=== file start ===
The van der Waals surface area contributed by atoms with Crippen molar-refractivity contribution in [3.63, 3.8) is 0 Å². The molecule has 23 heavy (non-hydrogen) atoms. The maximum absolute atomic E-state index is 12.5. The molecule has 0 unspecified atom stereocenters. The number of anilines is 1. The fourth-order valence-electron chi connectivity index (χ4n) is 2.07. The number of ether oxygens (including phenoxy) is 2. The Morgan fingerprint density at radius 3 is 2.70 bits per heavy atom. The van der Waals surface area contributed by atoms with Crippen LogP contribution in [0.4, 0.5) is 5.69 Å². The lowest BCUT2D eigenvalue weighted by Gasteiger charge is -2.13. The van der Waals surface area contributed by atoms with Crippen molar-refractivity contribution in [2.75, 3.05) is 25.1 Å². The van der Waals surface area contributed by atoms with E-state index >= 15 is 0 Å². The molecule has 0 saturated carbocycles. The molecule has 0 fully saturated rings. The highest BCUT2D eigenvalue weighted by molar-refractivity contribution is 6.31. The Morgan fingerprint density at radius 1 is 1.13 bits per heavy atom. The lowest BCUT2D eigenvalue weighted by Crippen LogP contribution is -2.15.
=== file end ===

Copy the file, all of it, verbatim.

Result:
The van der Waals surface area contributed by atoms with Crippen molar-refractivity contribution in [3.63, 3.8) is 0 Å². The molecule has 23 heavy (non-hydrogen) atoms. The maximum absolute atomic E-state index is 12.5. The molecule has 0 unspecified atom stereocenters. The number of anilines is 1. The fourth-order valence-electron chi connectivity index (χ4n) is 2.07. The number of ether oxygens (including phenoxy) is 2. The Morgan fingerprint density at radius 3 is 2.70 bits per heavy atom. The van der Waals surface area contributed by atoms with Crippen LogP contribution in [0.4, 0.5) is 5.69 Å². The lowest BCUT2D eigenvalue weighted by Gasteiger charge is -2.13. The van der Waals surface area contributed by atoms with Crippen molar-refractivity contribution in [2.75, 3.05) is 25.1 Å². The van der Waals surface area contributed by atoms with E-state index >= 15 is 0 Å². The molecule has 0 saturated carbocycles. The molecule has 0 fully saturated rings. The highest BCUT2D eigenvalue weighted by molar-refractivity contribution is 6.31. The Morgan fingerprint density at radius 1 is 1.13 bits per heavy atom. The lowest BCUT2D eigenvalue weighted by Crippen LogP contribution is -2.15.